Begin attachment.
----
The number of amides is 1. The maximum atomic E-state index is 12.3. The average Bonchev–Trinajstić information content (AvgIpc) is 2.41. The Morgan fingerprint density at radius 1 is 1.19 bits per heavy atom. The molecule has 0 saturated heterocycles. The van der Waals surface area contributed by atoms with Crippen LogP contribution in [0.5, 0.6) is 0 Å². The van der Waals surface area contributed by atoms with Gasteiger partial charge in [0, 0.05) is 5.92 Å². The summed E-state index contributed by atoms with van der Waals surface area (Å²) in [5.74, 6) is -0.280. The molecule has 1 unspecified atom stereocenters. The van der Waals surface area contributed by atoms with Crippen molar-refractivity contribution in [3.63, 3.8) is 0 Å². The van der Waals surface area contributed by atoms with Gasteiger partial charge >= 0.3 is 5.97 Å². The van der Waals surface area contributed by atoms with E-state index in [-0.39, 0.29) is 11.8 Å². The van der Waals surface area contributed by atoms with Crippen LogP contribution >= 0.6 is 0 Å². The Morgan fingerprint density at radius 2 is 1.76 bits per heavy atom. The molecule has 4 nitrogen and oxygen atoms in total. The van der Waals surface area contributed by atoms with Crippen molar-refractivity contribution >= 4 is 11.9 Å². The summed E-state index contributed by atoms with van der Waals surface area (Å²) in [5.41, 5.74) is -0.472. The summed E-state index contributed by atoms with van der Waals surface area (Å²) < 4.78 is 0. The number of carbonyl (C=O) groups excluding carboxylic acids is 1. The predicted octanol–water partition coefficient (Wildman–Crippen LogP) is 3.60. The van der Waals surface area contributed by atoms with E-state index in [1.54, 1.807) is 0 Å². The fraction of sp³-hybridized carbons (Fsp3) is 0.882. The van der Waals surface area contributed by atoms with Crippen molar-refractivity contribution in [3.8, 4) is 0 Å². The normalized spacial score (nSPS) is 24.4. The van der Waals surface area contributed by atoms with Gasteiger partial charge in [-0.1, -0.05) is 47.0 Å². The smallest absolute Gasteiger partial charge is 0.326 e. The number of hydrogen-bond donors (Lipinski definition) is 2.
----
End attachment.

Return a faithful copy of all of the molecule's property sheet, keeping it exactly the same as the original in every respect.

The number of amides is 1. The maximum atomic E-state index is 12.3. The average Bonchev–Trinajstić information content (AvgIpc) is 2.41. The Morgan fingerprint density at radius 1 is 1.19 bits per heavy atom. The molecule has 0 saturated heterocycles. The van der Waals surface area contributed by atoms with Crippen LogP contribution in [0.5, 0.6) is 0 Å². The van der Waals surface area contributed by atoms with Gasteiger partial charge in [0, 0.05) is 5.92 Å². The summed E-state index contributed by atoms with van der Waals surface area (Å²) in [5.74, 6) is -0.280. The molecule has 1 unspecified atom stereocenters. The van der Waals surface area contributed by atoms with Crippen molar-refractivity contribution in [3.63, 3.8) is 0 Å². The van der Waals surface area contributed by atoms with Gasteiger partial charge >= 0.3 is 5.97 Å². The van der Waals surface area contributed by atoms with E-state index in [-0.39, 0.29) is 11.8 Å². The van der Waals surface area contributed by atoms with Crippen LogP contribution >= 0.6 is 0 Å². The Morgan fingerprint density at radius 2 is 1.76 bits per heavy atom. The molecule has 4 nitrogen and oxygen atoms in total. The van der Waals surface area contributed by atoms with Crippen molar-refractivity contribution >= 4 is 11.9 Å². The summed E-state index contributed by atoms with van der Waals surface area (Å²) in [5.41, 5.74) is -0.472. The summed E-state index contributed by atoms with van der Waals surface area (Å²) < 4.78 is 0. The number of carbonyl (C=O) groups excluding carboxylic acids is 1. The predicted octanol–water partition coefficient (Wildman–Crippen LogP) is 3.60. The van der Waals surface area contributed by atoms with E-state index in [1.54, 1.807) is 0 Å². The fraction of sp³-hybridized carbons (Fsp3) is 0.882. The van der Waals surface area contributed by atoms with Crippen molar-refractivity contribution in [3.8, 4) is 0 Å². The normalized spacial score (nSPS) is 24.4. The van der Waals surface area contributed by atoms with Gasteiger partial charge in [-0.1, -0.05) is 47.0 Å². The smallest absolute Gasteiger partial charge is 0.326 e. The number of hydrogen-bond donors (Lipinski definition) is 2.